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Rosalyn Carter

"You always come in contact with extraordinary people during political campaigns, and often you hear their innermost secrets. I began to recognize the people who had something personal and very important to tell me: They would stand patiently at the side of the crowd or just wait next to me. Usually they needed money, but they always wanted to make sure I knew why: a loved one in trouble with the law or in a prison; a sick parent or child, often with a terminal illness. Over and over again the subject would be mental illness."

Rosalynn Carter campaigned with her husband from his run for the Georgia State Senate to the President of the United States. The people she met, the problems she saw, the solutions she helped create touched her and her husband in such a way, that after a life in the Navy, farming and politics, they both decided to dedicate their time and their lives to programs designed to address the problems of those in need. Whereas many former Presidents of the United States have been satisfied to retire and create a commemorative library, Jimmy and Rosalynn Carter chose to create something more than an archive and gift shop. Rosalynn recalls, "One night Jimmy said, ‘I know what we can do. We can make the Carter Center a place where people can work to resolve conflicts.’" From there, former President Carter defined the Carter Center’s mission as an effort to "relieve suffering in our country and around the world by focusing on the causes and consequences of war, hunger, disease, poverty, tyranny, and human rights abuses." The Center, founded in Atlanta, Georgia in 1982, now includes ten major projects, from improving agriculture to improving democracy to improving the lives of the mentally ill.

One morning while Jimmy was campaigning for Governor of Georgia, Rosalynn saw an exhausted woman emerge from a cotton mill after having worked through the night. Rosalynn asked the woman if she was going home to get some sleep. The woman confided that she had a mentally retarded child at home and that she had to work nights because her husband’s income could not cover her son’s expenses. So touched by this and many other brushes with the problems faced by people with mental illnesses and the people who care for them, Rosalynn approached Jimmy at a campaign event later in the day. As she tells the story, "I stood in the back of the hall while he was speaking, then joined the line with everyone else to file by and shake his hand. He reached for my hand before realizing who I was, but I didn’t care. I had an important question to ask him: ‘I want to know what you are going to do about mental health when you are governor.’ He replied immediately, ‘We’re going to have the best mental health system in the country, and I’m going to put you in charge of it.’"

Rosalynn accepted his challenge that day and continues to work on the cause through the Carter Center’s Mental Health Program. Rosalynn notes, "Mental illness or serious emotional problems affect one in every four families in the United States; it could happen to any of us. Each of us at one time or another will be affected by marital problems, delinquent children, drug- or alcohol-related stress, the inability to deal with death or a serious accident or illness, or simply by low self-esteem." Rosalynn believes the obstacles to dealing with these problems are founded in "dread and fear." She notes that "these fears and suspicions, many based on myths, are as old as mankind, and they are deeply ingrained. Although most people who suffer can lead normal lives, there is such a stigma about mental illness that many who could be successfully treated still hide their problems. Admitting to a mental health problem can be not only socially embarrassing, but also threatening to one’s family and livelihood. I wanted to take mental illness and emotional disorders out of the closet, to let people know it is all right to admit having a problem without the fear of being called crazy. If only we could consider mental illness as straight forwardly as we do physical illness, those affected could seek help and be treated in an open and effective way."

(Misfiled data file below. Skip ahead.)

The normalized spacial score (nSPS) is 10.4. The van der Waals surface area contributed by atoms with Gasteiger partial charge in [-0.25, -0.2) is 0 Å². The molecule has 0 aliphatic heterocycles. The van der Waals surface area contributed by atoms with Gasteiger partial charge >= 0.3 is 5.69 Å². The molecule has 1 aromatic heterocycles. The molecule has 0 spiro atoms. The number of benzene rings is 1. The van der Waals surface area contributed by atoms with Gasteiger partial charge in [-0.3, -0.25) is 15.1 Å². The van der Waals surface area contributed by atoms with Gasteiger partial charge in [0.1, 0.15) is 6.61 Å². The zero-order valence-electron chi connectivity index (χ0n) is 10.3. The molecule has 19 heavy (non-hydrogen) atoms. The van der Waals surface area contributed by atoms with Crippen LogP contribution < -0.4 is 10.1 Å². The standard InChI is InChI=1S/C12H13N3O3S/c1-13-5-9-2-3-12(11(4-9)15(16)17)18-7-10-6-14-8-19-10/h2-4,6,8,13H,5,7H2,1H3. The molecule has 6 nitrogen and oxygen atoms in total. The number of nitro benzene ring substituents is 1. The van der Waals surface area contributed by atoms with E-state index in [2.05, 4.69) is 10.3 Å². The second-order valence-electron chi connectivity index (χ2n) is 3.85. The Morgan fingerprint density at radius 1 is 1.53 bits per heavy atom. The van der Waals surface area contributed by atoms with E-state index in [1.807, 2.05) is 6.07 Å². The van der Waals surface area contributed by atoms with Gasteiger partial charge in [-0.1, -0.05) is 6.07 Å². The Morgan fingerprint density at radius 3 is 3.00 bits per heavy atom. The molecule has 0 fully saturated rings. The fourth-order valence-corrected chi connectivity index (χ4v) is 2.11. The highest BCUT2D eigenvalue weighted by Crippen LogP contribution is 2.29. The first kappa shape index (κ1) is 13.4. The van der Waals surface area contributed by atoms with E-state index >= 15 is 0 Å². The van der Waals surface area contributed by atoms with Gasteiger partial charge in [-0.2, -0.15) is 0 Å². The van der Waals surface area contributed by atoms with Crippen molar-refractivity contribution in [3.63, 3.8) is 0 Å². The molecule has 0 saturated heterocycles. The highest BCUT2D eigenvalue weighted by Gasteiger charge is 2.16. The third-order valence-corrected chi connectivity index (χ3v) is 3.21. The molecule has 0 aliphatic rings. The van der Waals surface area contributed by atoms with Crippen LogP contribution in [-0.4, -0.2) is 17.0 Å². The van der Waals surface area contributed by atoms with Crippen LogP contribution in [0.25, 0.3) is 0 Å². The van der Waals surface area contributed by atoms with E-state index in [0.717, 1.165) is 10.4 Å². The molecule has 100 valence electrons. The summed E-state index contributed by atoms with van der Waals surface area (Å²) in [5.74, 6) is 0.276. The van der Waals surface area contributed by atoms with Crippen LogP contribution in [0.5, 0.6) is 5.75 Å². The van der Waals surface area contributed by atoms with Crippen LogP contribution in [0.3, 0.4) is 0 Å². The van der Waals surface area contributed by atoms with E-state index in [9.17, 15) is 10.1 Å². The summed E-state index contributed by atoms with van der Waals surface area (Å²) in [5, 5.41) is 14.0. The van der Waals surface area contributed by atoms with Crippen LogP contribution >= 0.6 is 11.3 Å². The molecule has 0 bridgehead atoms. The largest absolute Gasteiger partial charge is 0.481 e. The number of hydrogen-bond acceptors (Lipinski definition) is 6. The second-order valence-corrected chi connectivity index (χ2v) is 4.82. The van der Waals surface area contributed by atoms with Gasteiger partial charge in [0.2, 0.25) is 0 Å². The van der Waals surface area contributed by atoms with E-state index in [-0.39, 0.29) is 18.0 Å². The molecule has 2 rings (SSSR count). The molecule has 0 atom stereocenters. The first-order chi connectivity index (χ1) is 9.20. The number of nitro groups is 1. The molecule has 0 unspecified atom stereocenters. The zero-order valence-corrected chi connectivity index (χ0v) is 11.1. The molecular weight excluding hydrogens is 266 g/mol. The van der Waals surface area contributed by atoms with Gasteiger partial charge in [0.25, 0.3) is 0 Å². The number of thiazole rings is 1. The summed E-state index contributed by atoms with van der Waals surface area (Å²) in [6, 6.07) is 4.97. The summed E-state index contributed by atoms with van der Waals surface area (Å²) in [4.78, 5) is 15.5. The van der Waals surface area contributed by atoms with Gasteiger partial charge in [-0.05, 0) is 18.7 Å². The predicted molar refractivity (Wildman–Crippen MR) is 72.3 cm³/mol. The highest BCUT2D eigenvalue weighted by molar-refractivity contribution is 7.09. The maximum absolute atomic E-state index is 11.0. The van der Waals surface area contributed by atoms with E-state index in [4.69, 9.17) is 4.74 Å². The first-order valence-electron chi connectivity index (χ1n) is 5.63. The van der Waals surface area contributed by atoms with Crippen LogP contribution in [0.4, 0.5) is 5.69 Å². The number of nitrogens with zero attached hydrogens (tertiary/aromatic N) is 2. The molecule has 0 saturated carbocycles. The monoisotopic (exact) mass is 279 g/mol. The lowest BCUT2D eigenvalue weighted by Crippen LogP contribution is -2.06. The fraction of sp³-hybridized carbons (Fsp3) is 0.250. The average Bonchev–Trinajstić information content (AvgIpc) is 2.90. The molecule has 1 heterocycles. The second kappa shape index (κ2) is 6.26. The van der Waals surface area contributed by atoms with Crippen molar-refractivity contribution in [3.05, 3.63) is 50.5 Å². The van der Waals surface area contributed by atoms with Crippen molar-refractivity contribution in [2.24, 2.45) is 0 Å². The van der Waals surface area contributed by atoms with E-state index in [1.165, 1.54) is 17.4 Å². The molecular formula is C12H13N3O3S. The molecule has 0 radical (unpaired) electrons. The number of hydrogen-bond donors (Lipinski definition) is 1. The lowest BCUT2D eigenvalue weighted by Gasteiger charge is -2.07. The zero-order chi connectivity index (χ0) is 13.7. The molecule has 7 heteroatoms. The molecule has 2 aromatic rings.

Rosalynn’s dedication to the cause is rooted in her personality and life experience. Her soft-spokeness is overcome with diligence and genuine understanding of the human condition. Her words are heart felt and her emotions real. Her values and beliefs emerge from a synthesis of a small-town upbringing and a life of worldly experience. Where so many political figures today seem corrupt, contrived and created, Jimmy and Rosalynn defy any semblance of artificiality or deception.

The little girl from Plains—the one-square mile, population 600 Georgia town—never dreamed she would live the life she has. If a romance could be called a "storybook" theirs fit the traditional plot line. Her childhood friend, Ruth Carter had a brother named Jimmy whose picture she had fallen in love with. "Plotting a fantasy romance with him became a great game between Ruth and me. That summer, just before his (Naval Academy) leave was over Ruth called. She and Jimmy were going for a picnic. Jimmy paid attention to me, teasing me all day about everything, especially about the way I made my sandwich—with salad dressing instead of mayonnaise, and with the pieces of bread not matching. Later in the afternoon I went to a youth meeting at the church. I was standing outside with friends, suddenly a car drove up—and Jimmy got out. I couldn’t believe it when he walked over and asked if I’d like to go to a movie. On the way home he kissed me!" Little girl’s dreams come true.

After extensive travel with Jimmy as a Naval officer, and the birth of two sons, the Carter’s settled back down in Plains, Georgia. They both learned that their experiences had given them something invaluable—a worldly outlook. They had gone in one direction, while Plains, Georgia was going in another. This became apparent in 1954 when the Supreme Court ruled in favor of school integration.

"After the Supreme Court Decision, we were quickly thrust into the middle of the controversy. Jimmy was invited to join the White Citizen’s Council by the chief of police and the depot agent, who also happened to be a Baptist preacher. He refused but they persisted, even offering to pay the $5 dues for him if that was holding him back. He still refused, even when they claimed he was the only white adult male in the community who had not joined. They even threatened to boycott our business." With this issue, Jimmy and Rosalynn’s political careers had begun. Both sought the opportunity to create positive change and understanding within their community. This dedication to civil rights translated into Jimmy’s eventual run for the state senate. His victories came with great adversity and Rosalynn and their sons often found themselves in unpopular and uncomfortable situations.